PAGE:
The association of reduced liver disease with reduced recruitment of host-derived, antigen-nonspecific inflammatory cells into the liver implies that these cells can amplify the liver damage initiated by the antigen-specific CTLs. This conclusion is also supported by the fact that the kinetics and magnitude of liver disease (maximal at 48 h, Fig. 2) were delayed compared with the peak of intrahepatic expression of IFN-γ and TNF-α (maximal at 4 h, Fig. 2), which, as suggested before, are likely to mirror the entry into the liver of antigen-specific CTLs and the recognition of antigen by these cells. The pathogenetic mechanisms whereby antigen-nonspecific inflammatory cells may induce liver damage are not understood. Future studies will attempt to address this important issue. It is also noteworthy that the HBV transgenic mice used in this study are profoundly immunologically tolerant to the virus, particularly at the T cell level (4). This notion coupled with the short term nature of the experiments herein described makes extremely unlikely that host-derived antigen-specific T cells contributed to the pathogenesis of liver disease in our system.

In conclusion, we found that blocking (Crg2)IP-10 and Mig in vivo reduces the recruitment of host-derived inflammatory cells (particularly lymphomononuclear cells) into the liver and the severity of the liver disease without affecting the IFN-γ–dependent antiviral potential of antigen-specific CTLs. We conclude that target organ production of (Crg2)IP-10 and Mig leads to an exaggerated recruitment of host-derived inflammatory cells to the liver which play an important role in the pathogenesis of liver disease in our system. Similar mechanisms may contribute to the pathogenesis of viral hepatitis in man, where, like in our system, the number of HBV-specific T cells detected in the liver is outnumbered by recruited nonvirus-specific T cells (2, 45) and other inflammatory cells (46). Since the transgenic mice used in this study are not infected by HBV, it is possible that during natural infection CTL-independent mechanisms (i.e., intrahepatic activation of NK and/or NK T cells) could induce IFN-γ and initiate the cascade of pathogenetic events that results in the recruitment of antigen nonspecific inflammatory cells to the liver. However, it must be noted that the IFN-γ–dependent secondary processes that lead to the intrahepatic recruitment of inflammatory cells during natural infection are likely to be quite similar to those described in this study, irrespective of the nature of the cell type that originally produces this cytokine. In keeping with this, it is worth mentioning that the intrahepatic expression of IP-10 and Mig is induced during chronic HCV infection along with an increased number of liver infiltrating CXCR3-expressing T cells (20). Detection of HCV-specific CXCR3+ CTLs has been associated with phases of enhanced liver disease in HCV-infected patients (47). Based on the studies herein described, the notion that neutralization of IP-10 and Mig is associated with maintenance of antiviral effects but diminished tissue damage may help the design of potential immunotherapeutic approaches for the treatment of HBV infection in chronically infected patients.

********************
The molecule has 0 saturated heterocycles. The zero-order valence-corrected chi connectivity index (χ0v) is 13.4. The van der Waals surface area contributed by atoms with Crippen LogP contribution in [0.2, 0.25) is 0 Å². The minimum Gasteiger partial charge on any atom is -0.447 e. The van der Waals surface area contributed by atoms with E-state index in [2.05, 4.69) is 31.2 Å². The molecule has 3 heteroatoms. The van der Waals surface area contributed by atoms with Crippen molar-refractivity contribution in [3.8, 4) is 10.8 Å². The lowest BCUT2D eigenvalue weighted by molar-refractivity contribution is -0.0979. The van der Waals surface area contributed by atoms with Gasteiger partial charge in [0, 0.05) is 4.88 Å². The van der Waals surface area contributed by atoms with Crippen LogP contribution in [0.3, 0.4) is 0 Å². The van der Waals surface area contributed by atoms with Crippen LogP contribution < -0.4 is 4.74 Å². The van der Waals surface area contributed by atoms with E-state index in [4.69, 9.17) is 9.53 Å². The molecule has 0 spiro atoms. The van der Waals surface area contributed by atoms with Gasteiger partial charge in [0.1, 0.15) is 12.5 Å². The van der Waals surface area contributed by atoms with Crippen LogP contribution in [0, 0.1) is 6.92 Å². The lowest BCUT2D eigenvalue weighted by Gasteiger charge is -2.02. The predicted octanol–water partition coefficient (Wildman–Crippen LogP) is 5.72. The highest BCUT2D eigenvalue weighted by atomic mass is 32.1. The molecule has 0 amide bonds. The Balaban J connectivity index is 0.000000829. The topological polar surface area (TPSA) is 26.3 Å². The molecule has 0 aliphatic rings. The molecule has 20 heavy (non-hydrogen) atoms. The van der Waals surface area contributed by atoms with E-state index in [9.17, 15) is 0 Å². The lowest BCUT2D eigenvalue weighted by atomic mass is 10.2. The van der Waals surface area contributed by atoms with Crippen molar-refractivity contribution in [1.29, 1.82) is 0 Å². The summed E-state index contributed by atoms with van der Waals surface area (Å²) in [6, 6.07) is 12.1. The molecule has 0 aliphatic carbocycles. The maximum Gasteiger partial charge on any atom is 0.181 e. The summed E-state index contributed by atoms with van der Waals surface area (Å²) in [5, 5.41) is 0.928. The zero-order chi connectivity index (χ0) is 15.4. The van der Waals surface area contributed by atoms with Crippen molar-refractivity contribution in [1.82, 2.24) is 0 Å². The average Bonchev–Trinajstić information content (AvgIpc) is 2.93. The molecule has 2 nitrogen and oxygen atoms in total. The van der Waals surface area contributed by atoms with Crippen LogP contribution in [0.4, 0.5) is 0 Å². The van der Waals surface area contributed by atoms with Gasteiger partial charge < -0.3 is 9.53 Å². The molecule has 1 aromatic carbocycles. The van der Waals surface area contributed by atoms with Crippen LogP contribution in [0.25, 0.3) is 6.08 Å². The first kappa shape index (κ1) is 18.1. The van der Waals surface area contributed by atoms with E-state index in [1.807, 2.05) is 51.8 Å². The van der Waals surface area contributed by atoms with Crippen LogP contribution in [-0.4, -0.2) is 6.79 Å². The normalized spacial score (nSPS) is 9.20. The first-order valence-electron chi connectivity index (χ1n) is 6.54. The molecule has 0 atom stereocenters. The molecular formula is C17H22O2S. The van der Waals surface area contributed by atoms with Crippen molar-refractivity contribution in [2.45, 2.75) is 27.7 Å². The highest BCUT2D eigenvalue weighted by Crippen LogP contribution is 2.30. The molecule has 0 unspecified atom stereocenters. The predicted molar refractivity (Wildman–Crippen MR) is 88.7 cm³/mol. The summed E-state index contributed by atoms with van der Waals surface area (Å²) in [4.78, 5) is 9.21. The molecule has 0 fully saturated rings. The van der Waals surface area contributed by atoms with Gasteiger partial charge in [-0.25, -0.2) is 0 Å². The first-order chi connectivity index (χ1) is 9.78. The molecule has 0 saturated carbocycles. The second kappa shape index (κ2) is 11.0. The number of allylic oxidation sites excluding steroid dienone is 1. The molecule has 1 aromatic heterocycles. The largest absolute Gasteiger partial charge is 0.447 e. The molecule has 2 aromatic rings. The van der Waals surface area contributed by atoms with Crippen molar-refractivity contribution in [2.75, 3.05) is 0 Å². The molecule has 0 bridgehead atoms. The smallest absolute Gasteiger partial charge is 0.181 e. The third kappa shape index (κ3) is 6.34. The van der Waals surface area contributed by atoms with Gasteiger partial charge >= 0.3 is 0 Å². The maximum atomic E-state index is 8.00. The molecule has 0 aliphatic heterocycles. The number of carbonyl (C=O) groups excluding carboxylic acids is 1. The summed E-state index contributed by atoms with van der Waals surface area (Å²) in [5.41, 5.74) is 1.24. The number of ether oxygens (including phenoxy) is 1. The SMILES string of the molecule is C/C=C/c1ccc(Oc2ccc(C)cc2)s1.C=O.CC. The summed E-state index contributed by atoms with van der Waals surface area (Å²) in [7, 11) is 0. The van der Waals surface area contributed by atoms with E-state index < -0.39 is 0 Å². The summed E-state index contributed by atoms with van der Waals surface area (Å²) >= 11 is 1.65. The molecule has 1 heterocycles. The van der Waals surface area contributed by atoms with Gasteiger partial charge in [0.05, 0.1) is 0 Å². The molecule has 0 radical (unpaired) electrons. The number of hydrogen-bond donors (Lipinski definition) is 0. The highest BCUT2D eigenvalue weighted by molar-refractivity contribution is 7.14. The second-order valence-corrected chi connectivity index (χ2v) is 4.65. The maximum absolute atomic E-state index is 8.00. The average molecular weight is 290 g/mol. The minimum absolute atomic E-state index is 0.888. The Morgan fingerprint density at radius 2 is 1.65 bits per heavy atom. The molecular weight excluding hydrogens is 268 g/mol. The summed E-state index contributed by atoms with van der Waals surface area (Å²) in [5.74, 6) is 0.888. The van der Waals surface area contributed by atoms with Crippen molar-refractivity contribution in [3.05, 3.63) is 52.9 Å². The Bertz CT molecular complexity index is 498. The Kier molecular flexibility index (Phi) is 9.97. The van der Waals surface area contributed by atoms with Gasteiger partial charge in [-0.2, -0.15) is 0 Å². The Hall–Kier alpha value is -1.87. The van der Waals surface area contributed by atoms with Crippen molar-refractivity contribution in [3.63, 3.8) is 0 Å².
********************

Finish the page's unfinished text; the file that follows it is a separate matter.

Acknowledgments

We thank Timothy Stewart for providing IFN-γ−/− mice; Robert Schreiber for providing anti–IFN-γ antibodies; John D. Altman for providing H-2(Ld)/HBs28-39 tetramer-PE; Monte Hobbs for providing the cytokine gene and T cell marker probe sets used in the RNase protection assays; and Heike Mendez, Rick Koch, and Margie Chadwell for excellent technical assistance.

This work was supported by grants AI40696 (to L.G. Guidotti), CA40489 (to F.V. Chisari), MH50426 (to I.L. Campbell), and NS37336 (to T.E. Lane) from the National Institutes of Health and grant RG30393A1/T (to T.E. Lane) from the National Multiple Sclerosis Society. V.C. Asensio was a postdoctoral fellow of the National Multiple Sclerosis Society. This is manuscript number 14075-MEM from the Scripps Research Institute.

*

Abbreviations used in this paper: (Crg2)IP-10, chemokine responsive to γ–2/IFN-γ inducible protein; HBV, hepatitis B virus; HBeAg, hepatitis Be antigen; HCV, hepatitis C virus; IHL, intrahepatic lymphocyte; MCP, monocyte chemotactic protein; Mig, monokine induced by IFN-γ; MIP, macrophage inflammatory protein; NRS, normal rabbit preimmune serum; RPA, RNase protection assay; sALT, serum alanine aminotransferase.